- my position or status in the community
- my power over others (physical, financial, political, religious, family, sport, work)
- what possessions I had
- who my partner is
- my physical or sexual attractiveness
- my sporting or athletic prowess
- my productivity or achievement
Like my younger self, it’s a trap to get your sense of value and self-worth from external sources. You will always be let down if you are dependent on other people and other things for how you feel about yourself.
If you don’t have the possessions you want, like a big house or the newest model car, then this will affect how you feel about yourself, which will usually be negative.
If you don’t think you’re physically attractive or don’t have the athletic prowess you want, this too will affect how you feel about yourself.
If you’re not productive or haven’t achieved what you had hoped to achieve so far in life, or if you don’t have a desirable job title, then this will also have negative effects on your sense of value and self-worth.
There are those rare breeds who seem to have it all. They are physically attractive, are smart and clever, are athletic and sporty, have lots of money, and are desired by many, but they are the exception, not the rule. Even then, if their sense of value and self-worth is dependent on all these external factors, which is easy to do, then their sense of value and self-worth is extremely fragile because everything is temporary and nothing lasts forever. Fortunes are won and lost. Physical beauty withers. Sporting ability wanes. Cleverness gets outdated.
So nobody is immune from a sense of low self-worth, even the rich and famous, if you insist the value of who you are is dependent on external sources.
Hollywood actor and comedian, Jim Carey, was the first actor to get paid $20 million for a role in a movie, The Cable Guy (1996). At the time, the salary was unprecedented, and for good or for bad it set a new standard for how much a lead actor could make. But he grew up poor and as a kid he worked after school to help support his family, eventually dropping out of high school to pursue a career in comedy.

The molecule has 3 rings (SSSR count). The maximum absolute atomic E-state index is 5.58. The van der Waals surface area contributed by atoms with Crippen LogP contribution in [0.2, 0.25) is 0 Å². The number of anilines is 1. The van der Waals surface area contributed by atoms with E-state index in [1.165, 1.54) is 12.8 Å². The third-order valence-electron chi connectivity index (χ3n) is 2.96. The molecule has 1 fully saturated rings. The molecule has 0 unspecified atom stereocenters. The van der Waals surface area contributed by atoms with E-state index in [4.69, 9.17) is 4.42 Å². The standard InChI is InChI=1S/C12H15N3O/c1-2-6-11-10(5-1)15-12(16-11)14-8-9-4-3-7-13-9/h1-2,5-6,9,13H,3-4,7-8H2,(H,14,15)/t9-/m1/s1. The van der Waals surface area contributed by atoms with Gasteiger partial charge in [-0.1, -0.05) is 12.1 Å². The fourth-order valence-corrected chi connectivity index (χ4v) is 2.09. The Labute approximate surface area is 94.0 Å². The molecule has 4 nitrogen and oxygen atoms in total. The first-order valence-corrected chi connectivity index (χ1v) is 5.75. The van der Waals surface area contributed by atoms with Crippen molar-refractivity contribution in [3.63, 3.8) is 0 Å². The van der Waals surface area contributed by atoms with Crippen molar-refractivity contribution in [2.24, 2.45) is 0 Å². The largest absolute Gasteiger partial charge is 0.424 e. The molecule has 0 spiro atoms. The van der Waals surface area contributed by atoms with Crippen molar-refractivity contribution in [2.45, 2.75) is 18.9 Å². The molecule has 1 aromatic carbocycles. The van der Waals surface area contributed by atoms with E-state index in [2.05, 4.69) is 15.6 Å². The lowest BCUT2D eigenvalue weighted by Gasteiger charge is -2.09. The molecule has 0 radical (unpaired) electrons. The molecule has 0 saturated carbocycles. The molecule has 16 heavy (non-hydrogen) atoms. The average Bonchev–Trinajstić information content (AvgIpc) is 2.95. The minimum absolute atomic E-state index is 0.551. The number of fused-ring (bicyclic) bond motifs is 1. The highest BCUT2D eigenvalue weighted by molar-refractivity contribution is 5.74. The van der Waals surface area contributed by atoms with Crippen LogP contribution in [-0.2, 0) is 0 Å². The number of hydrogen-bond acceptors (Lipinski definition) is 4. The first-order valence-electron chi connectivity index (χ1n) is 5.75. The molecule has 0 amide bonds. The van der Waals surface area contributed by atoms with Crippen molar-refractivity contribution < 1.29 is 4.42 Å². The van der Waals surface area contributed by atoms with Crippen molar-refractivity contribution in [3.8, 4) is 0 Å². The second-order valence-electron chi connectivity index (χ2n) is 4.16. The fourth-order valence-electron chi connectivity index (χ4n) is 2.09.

He is a feel-good, rags-to-riches story, yet even he warns us about the trappings of fame and fortune and believing all our problems can be solved by external sources:
“I think everybody should get rich and famous and do everything they ever dreamed of so they can see that it’s not the answer.”
So, if even being rich and famous and doing everything you ever dreamed of doing is not the answer, what is?
The Foundation of Self-Worth
It’s normal and it’s human to have a need to be needed. It’s normal to want to be wanted. It’s also normal to desire to be desired.
We all want to belong and we all want to be accepted by others. In fact, belonging and respect are two of Maslow’s Hierarchy of Needs, which describes the pattern of human motivational behaviour from physiological needs (e.g. shelter, food, water, clothing) to safety, love and belonging, self-esteem, and eventually peaking at self-actualisation, the desire to become the most that you can be. In other words, you’re just being human when you seek to be needed, wanted, and loved.